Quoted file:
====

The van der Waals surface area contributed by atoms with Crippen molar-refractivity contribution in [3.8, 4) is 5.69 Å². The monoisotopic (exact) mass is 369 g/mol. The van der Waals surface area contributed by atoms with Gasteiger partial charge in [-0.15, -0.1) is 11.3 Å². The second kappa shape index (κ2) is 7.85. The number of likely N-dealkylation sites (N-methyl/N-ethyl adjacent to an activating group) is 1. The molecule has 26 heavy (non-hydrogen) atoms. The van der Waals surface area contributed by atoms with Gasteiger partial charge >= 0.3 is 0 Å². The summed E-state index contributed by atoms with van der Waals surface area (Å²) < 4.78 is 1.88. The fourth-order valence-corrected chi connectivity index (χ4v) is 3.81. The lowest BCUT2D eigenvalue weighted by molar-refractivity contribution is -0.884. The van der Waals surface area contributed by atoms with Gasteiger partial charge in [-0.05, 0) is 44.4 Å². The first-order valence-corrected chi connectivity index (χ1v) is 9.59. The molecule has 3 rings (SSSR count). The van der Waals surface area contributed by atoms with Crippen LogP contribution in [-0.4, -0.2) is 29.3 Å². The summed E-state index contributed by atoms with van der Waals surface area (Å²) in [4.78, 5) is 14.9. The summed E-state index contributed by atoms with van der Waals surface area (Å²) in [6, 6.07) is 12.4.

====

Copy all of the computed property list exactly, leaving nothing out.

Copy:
The van der Waals surface area contributed by atoms with Crippen molar-refractivity contribution in [3.8, 4) is 5.69 Å². The monoisotopic (exact) mass is 369 g/mol. The van der Waals surface area contributed by atoms with Gasteiger partial charge in [-0.15, -0.1) is 11.3 Å². The second kappa shape index (κ2) is 7.85. The number of likely N-dealkylation sites (N-methyl/N-ethyl adjacent to an activating group) is 1. The molecule has 26 heavy (non-hydrogen) atoms. The van der Waals surface area contributed by atoms with Gasteiger partial charge >= 0.3 is 0 Å². The summed E-state index contributed by atoms with van der Waals surface area (Å²) < 4.78 is 1.88. The fourth-order valence-corrected chi connectivity index (χ4v) is 3.81. The lowest BCUT2D eigenvalue weighted by molar-refractivity contribution is -0.884. The van der Waals surface area contributed by atoms with Gasteiger partial charge in [-0.05, 0) is 44.4 Å². The first-order valence-corrected chi connectivity index (χ1v) is 9.59. The molecule has 3 rings (SSSR count). The van der Waals surface area contributed by atoms with Crippen LogP contribution in [-0.4, -0.2) is 29.3 Å². The summed E-state index contributed by atoms with van der Waals surface area (Å²) in [4.78, 5) is 14.9. The summed E-state index contributed by atoms with van der Waals surface area (Å²) in [6, 6.07) is 12.4.